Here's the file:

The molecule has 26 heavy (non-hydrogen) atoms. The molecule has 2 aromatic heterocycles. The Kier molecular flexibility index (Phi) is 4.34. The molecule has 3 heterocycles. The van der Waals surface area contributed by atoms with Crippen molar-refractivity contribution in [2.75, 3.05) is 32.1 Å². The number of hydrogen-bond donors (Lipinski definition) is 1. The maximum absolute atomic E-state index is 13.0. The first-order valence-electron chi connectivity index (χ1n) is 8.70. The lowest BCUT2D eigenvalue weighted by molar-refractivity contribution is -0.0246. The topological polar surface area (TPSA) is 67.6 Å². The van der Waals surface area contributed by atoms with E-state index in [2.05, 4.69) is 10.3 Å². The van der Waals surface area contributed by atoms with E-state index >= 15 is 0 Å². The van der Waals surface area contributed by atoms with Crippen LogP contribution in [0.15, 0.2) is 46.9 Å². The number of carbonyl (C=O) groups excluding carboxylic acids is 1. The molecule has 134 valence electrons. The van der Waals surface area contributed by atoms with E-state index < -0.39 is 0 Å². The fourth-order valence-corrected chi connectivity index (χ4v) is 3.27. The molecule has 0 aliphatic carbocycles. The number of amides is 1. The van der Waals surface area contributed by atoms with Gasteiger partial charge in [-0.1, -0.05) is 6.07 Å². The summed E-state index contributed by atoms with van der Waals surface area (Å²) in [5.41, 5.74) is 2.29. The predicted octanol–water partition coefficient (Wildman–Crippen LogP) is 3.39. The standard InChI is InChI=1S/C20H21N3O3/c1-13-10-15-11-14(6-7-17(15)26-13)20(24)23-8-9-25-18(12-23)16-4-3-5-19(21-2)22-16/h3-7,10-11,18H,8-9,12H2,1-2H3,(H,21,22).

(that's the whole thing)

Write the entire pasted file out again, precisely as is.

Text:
The molecule has 26 heavy (non-hydrogen) atoms. The molecule has 2 aromatic heterocycles. The Kier molecular flexibility index (Phi) is 4.34. The molecule has 3 heterocycles. The van der Waals surface area contributed by atoms with Crippen molar-refractivity contribution in [2.75, 3.05) is 32.1 Å². The number of hydrogen-bond donors (Lipinski definition) is 1. The maximum absolute atomic E-state index is 13.0. The first-order valence-electron chi connectivity index (χ1n) is 8.70. The lowest BCUT2D eigenvalue weighted by molar-refractivity contribution is -0.0246. The topological polar surface area (TPSA) is 67.6 Å². The van der Waals surface area contributed by atoms with E-state index in [2.05, 4.69) is 10.3 Å². The van der Waals surface area contributed by atoms with E-state index >= 15 is 0 Å². The van der Waals surface area contributed by atoms with Crippen LogP contribution in [0.15, 0.2) is 46.9 Å². The number of carbonyl (C=O) groups excluding carboxylic acids is 1. The molecule has 134 valence electrons. The van der Waals surface area contributed by atoms with E-state index < -0.39 is 0 Å². The fourth-order valence-corrected chi connectivity index (χ4v) is 3.27. The molecule has 0 aliphatic carbocycles. The number of amides is 1. The van der Waals surface area contributed by atoms with Gasteiger partial charge in [-0.1, -0.05) is 6.07 Å². The summed E-state index contributed by atoms with van der Waals surface area (Å²) in [5.41, 5.74) is 2.29. The predicted octanol–water partition coefficient (Wildman–Crippen LogP) is 3.39. The standard InChI is InChI=1S/C20H21N3O3/c1-13-10-15-11-14(6-7-17(15)26-13)20(24)23-8-9-25-18(12-23)16-4-3-5-19(21-2)22-16/h3-7,10-11,18H,8-9,12H2,1-2H3,(H,21,22).